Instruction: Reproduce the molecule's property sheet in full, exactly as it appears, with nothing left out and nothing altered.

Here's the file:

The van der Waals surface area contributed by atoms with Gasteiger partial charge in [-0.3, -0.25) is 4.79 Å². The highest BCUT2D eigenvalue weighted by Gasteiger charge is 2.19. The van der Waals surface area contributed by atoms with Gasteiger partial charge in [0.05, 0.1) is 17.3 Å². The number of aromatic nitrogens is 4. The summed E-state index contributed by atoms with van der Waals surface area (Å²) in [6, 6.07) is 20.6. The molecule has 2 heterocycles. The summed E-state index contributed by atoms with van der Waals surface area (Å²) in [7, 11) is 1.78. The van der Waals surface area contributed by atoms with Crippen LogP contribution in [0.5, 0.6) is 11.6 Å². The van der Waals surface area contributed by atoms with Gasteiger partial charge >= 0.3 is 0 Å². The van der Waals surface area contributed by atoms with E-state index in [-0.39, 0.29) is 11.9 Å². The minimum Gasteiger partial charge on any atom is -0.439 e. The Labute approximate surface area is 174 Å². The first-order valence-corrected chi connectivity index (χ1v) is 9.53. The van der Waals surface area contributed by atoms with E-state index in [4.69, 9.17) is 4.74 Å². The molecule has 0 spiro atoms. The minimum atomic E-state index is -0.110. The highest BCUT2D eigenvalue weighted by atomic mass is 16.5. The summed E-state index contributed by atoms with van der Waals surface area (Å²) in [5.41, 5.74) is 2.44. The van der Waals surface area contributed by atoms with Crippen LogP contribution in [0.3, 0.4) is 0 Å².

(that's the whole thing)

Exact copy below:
The van der Waals surface area contributed by atoms with Gasteiger partial charge in [-0.3, -0.25) is 4.79 Å². The highest BCUT2D eigenvalue weighted by Gasteiger charge is 2.19. The van der Waals surface area contributed by atoms with Gasteiger partial charge in [0.05, 0.1) is 17.3 Å². The number of aromatic nitrogens is 4. The summed E-state index contributed by atoms with van der Waals surface area (Å²) in [6, 6.07) is 20.6. The molecule has 2 heterocycles. The summed E-state index contributed by atoms with van der Waals surface area (Å²) in [7, 11) is 1.78. The van der Waals surface area contributed by atoms with Crippen LogP contribution in [0.5, 0.6) is 11.6 Å². The van der Waals surface area contributed by atoms with Gasteiger partial charge >= 0.3 is 0 Å². The van der Waals surface area contributed by atoms with E-state index in [-0.39, 0.29) is 11.9 Å². The minimum Gasteiger partial charge on any atom is -0.439 e. The Labute approximate surface area is 174 Å². The first-order valence-corrected chi connectivity index (χ1v) is 9.53. The van der Waals surface area contributed by atoms with E-state index in [4.69, 9.17) is 4.74 Å². The molecule has 0 spiro atoms. The minimum atomic E-state index is -0.110. The highest BCUT2D eigenvalue weighted by atomic mass is 16.5. The summed E-state index contributed by atoms with van der Waals surface area (Å²) in [5.41, 5.74) is 2.44. The van der Waals surface area contributed by atoms with Crippen LogP contribution in [0.3, 0.4) is 0 Å².